‘I thought I was gone’: Jimmy Barnes opens up about his terrifying brush with death

Feb 19, 2024
At one point, lying in hospital, Barnes, visibly unwell, confided in his wife Jane, saying, "I don't think I'm gonna make it". Source: Getty Images.

Australian rock icon Jimmy Barnes has disclosed the harrowing details of his recent health battle, including moments when he feared he might not survive.

Barnes was hospitalised in late November last year due to bacterial pneumonia. Later he shocked fans with the revelation that he was set to undergo open-heart surgery after the infection spread.

Now, in an emotional interview with 60 Minutes, Barnes has opened up about the profound fear he felt while extremely unwell at Sydney’s St Vincent’s Hospital.

At one point, lying in hospital, Barnes, visibly unwell, confided in his wife Jane, saying, “I don’t think I’m gonna make it”.

The gravity of the situation loomed large as he grappled with a sense of mortality he had never felt before.

“I just had this horrible morbid feeling because I’ve never felt this sick before. I thought I was gone,” he added.

The health scare unfolded hours before Barnes was set to take the stage at a memorial concert for his late friend and promoter, Michael Gudinski. Despite being seriously ill, Barnes pushed through, barely remembering the performance that would become a testament to his unwavering commitment to his craft.

“I was really bad. And even though I felt like I could hardly walk, I just had to get there,” he said.

Backstage, he battled with a fever and excruciating pain, struggling to complete the show.

“There was a lot of pain. My back was really sore … I was struggling to walk. I don’t know how I got through it,” Barnes said.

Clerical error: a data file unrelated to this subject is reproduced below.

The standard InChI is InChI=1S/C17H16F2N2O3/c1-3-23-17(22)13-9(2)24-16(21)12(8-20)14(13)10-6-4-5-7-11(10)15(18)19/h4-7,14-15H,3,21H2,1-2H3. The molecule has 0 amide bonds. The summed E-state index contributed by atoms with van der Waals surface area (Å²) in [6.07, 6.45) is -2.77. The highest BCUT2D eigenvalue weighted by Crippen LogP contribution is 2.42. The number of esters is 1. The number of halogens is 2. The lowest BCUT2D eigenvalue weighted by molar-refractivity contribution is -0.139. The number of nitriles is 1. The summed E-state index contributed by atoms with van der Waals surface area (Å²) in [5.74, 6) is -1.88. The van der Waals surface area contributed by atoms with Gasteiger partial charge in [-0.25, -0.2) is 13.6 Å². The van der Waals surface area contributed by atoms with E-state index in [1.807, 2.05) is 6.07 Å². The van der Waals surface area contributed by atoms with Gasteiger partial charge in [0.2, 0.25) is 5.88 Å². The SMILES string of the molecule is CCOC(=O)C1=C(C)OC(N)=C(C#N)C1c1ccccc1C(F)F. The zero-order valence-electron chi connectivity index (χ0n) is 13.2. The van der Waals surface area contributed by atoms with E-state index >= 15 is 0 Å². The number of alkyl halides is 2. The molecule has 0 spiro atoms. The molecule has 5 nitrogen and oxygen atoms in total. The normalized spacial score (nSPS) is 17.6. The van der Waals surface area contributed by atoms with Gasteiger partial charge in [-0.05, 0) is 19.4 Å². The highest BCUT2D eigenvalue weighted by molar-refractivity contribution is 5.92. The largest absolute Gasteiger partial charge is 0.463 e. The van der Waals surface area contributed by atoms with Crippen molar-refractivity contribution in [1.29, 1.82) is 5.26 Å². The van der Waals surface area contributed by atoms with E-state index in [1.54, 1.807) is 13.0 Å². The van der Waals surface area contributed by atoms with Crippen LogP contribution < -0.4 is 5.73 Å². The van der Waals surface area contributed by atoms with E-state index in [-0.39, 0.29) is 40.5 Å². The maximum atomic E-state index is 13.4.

“As soon as I came off, I sort of virtually collapsed.”

The turning point came when he made the crucial decision to prioritise his health and head to St Vincent’s. Reflecting on the moment, he revealed, “I got out of bed and I was in so much pain. I was wheezing, I had a fever (and I thought) I just can’t do it.”

Upon reaching the hospital, Barnes faced the shocking reality that his life hung in the balance. Doctors informed him that, by the time he was wheeled into the operating theatre for open-heart surgery, he had just hours to live.

“When I contemplated dying before surgery, I just thought, ‘You have to savour those moments; have I told my children that I love ’em enough? Have I told Jane?’ The people you love, make sure you tell ’em,” Barnes said.

The subsequent seven-hour surgery was a grueling test of endurance. Physicians replaced damaged valves and repaired his heart, but the aftermath was no less painful. Barnes described waking up post-surgery as feeling like he had been “ripped in half.”

“Your best friend is a pillow. If you cough, it’s just agony. If you breathe too deep, it’s agony. And sneezing would be the end of you,” he recalled.

“But I think it’s made me stronger. I want to be better than I was. I’ve got all this new life from this and I want to make the best of it. I want every minute to count.”

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